Kidd indicates that knowledge workers may prefer to take notes in physical notebooks because they're not forced to classify them immediately, but they can use their physical presence and location as a means of indicating that some sort of follow up is required. Comparing this to most digital notes which don't have this same sort of location, one is more worried that the computer filing them away will mean that they become lost almost instantaneously. Some notes like diary dates and phone numbers which may have very specific locations for noting them don't fall under these auspices, but other longer and more detailed notes certainly would.

      A digital zettelkasten or commonplace may help to alleviate this as individual ideas are linked and indexed in multiple ways which make them easier to both find, use and expand upon.

    3. Filing is certainlynot their goal.

      I'm reminded here of the old aphorism "Out of sight is out of mind."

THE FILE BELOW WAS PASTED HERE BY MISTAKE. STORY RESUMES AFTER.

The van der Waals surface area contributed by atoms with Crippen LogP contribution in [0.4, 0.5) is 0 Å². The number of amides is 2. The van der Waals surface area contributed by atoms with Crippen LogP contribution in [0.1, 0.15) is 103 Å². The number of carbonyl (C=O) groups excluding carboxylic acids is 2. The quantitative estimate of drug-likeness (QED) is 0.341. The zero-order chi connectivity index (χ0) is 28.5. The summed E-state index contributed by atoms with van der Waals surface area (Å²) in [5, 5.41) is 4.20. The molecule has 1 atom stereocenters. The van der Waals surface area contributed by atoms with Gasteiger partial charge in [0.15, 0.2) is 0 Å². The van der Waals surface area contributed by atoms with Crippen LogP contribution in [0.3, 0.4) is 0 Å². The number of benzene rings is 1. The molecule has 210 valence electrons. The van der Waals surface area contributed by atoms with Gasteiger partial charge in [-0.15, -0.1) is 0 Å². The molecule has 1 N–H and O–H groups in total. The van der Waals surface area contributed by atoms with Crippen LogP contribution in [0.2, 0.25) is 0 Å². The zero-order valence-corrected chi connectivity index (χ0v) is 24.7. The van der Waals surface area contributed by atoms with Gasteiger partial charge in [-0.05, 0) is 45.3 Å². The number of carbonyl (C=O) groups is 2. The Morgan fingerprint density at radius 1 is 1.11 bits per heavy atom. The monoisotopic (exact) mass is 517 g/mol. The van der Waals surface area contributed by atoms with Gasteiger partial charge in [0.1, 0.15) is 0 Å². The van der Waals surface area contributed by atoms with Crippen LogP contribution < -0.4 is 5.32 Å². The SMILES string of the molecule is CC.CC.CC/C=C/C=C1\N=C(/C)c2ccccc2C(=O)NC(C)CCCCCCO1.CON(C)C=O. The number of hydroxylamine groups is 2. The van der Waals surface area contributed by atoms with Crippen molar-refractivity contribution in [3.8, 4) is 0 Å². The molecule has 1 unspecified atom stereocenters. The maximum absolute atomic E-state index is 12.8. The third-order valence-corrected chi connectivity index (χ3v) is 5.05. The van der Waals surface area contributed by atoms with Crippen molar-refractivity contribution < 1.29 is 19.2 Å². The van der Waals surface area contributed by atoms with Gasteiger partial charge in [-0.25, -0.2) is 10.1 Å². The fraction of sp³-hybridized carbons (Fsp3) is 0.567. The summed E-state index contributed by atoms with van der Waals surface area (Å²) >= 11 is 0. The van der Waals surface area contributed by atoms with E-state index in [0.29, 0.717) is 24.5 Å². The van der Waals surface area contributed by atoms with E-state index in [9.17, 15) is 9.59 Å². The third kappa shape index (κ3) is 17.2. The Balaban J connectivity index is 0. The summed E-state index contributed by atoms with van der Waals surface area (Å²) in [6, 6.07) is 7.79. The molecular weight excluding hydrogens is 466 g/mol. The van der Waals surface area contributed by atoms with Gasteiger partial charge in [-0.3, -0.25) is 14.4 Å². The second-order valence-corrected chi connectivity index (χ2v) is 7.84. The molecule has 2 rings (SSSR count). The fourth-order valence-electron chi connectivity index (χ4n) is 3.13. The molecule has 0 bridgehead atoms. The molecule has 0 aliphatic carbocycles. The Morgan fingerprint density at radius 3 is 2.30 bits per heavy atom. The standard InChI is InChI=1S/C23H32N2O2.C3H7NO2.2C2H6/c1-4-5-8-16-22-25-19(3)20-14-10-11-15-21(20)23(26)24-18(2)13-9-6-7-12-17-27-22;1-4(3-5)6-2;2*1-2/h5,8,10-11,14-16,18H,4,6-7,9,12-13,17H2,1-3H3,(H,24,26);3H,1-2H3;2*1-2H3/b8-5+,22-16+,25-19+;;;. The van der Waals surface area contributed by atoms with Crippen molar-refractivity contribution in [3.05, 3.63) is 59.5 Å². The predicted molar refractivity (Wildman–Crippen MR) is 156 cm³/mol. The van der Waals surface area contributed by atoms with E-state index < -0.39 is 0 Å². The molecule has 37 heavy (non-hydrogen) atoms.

This harkens back to the idea of oral cultures using their environments as memory palaces to remember their culture, laws, and knowledge. Things being within sight mean that they were immediately brought to mind.

      For an office worker, filing an item is tantamount to literally putting both out of their sight as well as their mind.

      Compare this to the more advanced zettelkasten methods where knowledge workers file everything away out of their sight, but with the tacit idea that they'll be regularly revisiting their ideas on index cards to link other ideas to them to keep building upon them. While things may be temporarily out of mind, they're regularly recycled and linked to new ideas. Their re-emergence can cause them to be remembered, re-contextualized, and often feel like serendipity for linking to other ideas in one's collection.

    4. Mander, R., Salomon, G. and Wong, Y. A PileMetaphor for Supporting Casual Organisationof Information. Proceedings of Human Factorsin Computing Systems CHI’92, pp 627-634,1992.

      The quote from this paper references Mander 1992:

      It seems that knowledge workers use physical space, such as desks or floors, as a temporary holding pattern for inputs and ideas which they cannot yet categorise or even decide how they might use [12].